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Quiet hero lives on in the hearts of others

Quiet hero lives on in the hearts of others

Author: Sgt. 1st Class James Bowie/Monday, June 12, 2017/Categories: Community Relations, Atterbury-Muscatatuck

As a medic with the 38th Infantry Division, Woody Hasty saw some of the worst that World War II had to offer. His discharge papers list his campaigns as southern Philippines, Luzon and New Guinea. He never talked about it to his wife, ever.

According to the discharge papers, Thomas Wilson “Woody” Hasty entered active duty April 11, 1941 when he was 23 years old and separated from active duty Nov. 14, 1945 at Camp Atterbury. His rank was technician fifth grade, a “tech corporal.” He earned a combat medical badge and a Bronze Star with “V” device for valor.

Woody was born and raised in Fairmount, and that’s where he returned after the war to farm and operate a feed and grain elevator that he owned. He became a private pilot. He and Barbara were married 27 years. Woody had four children from a previous marriage.

“He was a very calm guy,” said Barbara, during an interview at her home in Marion. “He just kind of took life in stride.”

And, generally speaking, Woody had no interest in going anywhere. The Company B reunions were different, though. He would not miss a reunion.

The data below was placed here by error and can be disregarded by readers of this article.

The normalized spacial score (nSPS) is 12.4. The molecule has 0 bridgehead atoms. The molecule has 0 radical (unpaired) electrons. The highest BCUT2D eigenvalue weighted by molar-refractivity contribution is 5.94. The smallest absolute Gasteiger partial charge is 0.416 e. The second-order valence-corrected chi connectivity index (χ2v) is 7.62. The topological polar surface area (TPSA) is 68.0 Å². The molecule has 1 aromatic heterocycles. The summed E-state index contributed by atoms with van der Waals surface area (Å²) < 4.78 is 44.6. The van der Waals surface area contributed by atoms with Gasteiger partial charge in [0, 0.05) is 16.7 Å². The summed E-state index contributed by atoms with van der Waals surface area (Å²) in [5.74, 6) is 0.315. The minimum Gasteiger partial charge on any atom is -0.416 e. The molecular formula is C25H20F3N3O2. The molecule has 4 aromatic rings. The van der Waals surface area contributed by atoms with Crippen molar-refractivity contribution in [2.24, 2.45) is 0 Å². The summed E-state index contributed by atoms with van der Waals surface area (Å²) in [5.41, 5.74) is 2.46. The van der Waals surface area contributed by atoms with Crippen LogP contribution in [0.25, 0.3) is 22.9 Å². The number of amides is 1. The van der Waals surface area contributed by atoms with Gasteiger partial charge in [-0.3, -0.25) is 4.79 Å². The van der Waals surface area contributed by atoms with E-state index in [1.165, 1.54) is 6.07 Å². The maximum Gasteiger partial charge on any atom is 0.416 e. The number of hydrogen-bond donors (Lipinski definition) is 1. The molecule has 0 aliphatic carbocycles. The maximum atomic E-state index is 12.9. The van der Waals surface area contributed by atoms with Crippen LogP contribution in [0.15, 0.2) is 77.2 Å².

Barbara learned what she knew of Woody’s war at these reunions, listening to the guys talk.

One of his best friends, Jake Lochner, would also tell her stories. Once, Lochner said, they came across a Pilipino girl, who had been brutalized by Japanese soldiers. Barbara wondered if that experience, among others, made him someone with great sympathy for other people. He hated seeing people mistreated, she said.

Woody died Nov. 29, 2006. He was 89.

Near the end of his life, Woody could no longer do the things that he loved, like flying a plane or farming. When someone asked if he missed these things, Woody gave the answer that he always gave when dealing with the past.

“Those days are gone,” he would say.

But, his days as an American soldier will not be forgotten, thanks to his wife’s donation.

All such donations are welcome. If you have something to donate, please contact Chief Warrant Officer 4 Greg Willis at or Sgt. 1st Class James Bowie at


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